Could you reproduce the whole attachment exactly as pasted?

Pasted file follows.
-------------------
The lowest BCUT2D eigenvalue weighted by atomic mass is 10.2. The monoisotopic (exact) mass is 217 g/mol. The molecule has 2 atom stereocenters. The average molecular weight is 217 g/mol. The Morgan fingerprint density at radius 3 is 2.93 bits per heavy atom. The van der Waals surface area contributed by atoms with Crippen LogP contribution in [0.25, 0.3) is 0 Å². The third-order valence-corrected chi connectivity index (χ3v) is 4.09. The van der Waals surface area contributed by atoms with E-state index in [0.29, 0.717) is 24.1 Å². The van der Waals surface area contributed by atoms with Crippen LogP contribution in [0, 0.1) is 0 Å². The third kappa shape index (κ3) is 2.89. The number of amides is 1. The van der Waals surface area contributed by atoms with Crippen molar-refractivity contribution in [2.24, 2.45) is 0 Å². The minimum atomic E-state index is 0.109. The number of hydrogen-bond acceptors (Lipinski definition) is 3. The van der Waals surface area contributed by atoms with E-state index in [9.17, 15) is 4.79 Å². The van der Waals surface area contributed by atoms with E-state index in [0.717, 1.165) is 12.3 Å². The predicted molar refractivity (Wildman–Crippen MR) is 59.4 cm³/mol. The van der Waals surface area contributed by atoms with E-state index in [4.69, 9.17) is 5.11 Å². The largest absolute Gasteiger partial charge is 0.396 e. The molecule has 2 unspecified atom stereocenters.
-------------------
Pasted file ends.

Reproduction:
The lowest BCUT2D eigenvalue weighted by atomic mass is 10.2. The monoisotopic (exact) mass is 217 g/mol. The molecule has 2 atom stereocenters. The average molecular weight is 217 g/mol. The Morgan fingerprint density at radius 3 is 2.93 bits per heavy atom. The van der Waals surface area contributed by atoms with Crippen LogP contribution in [0.25, 0.3) is 0 Å². The third-order valence-corrected chi connectivity index (χ3v) is 4.09. The van der Waals surface area contributed by atoms with E-state index in [0.29, 0.717) is 24.1 Å². The van der Waals surface area contributed by atoms with Crippen LogP contribution in [0, 0.1) is 0 Å². The third kappa shape index (κ3) is 2.89. The number of amides is 1. The van der Waals surface area contributed by atoms with Crippen molar-refractivity contribution in [2.24, 2.45) is 0 Å². The minimum atomic E-state index is 0.109. The number of hydrogen-bond acceptors (Lipinski definition) is 3. The van der Waals surface area contributed by atoms with E-state index in [9.17, 15) is 4.79 Å². The van der Waals surface area contributed by atoms with E-state index in [0.717, 1.165) is 12.3 Å². The predicted molar refractivity (Wildman–Crippen MR) is 59.4 cm³/mol. The van der Waals surface area contributed by atoms with E-state index in [4.69, 9.17) is 5.11 Å². The largest absolute Gasteiger partial charge is 0.396 e. The molecule has 2 unspecified atom stereocenters.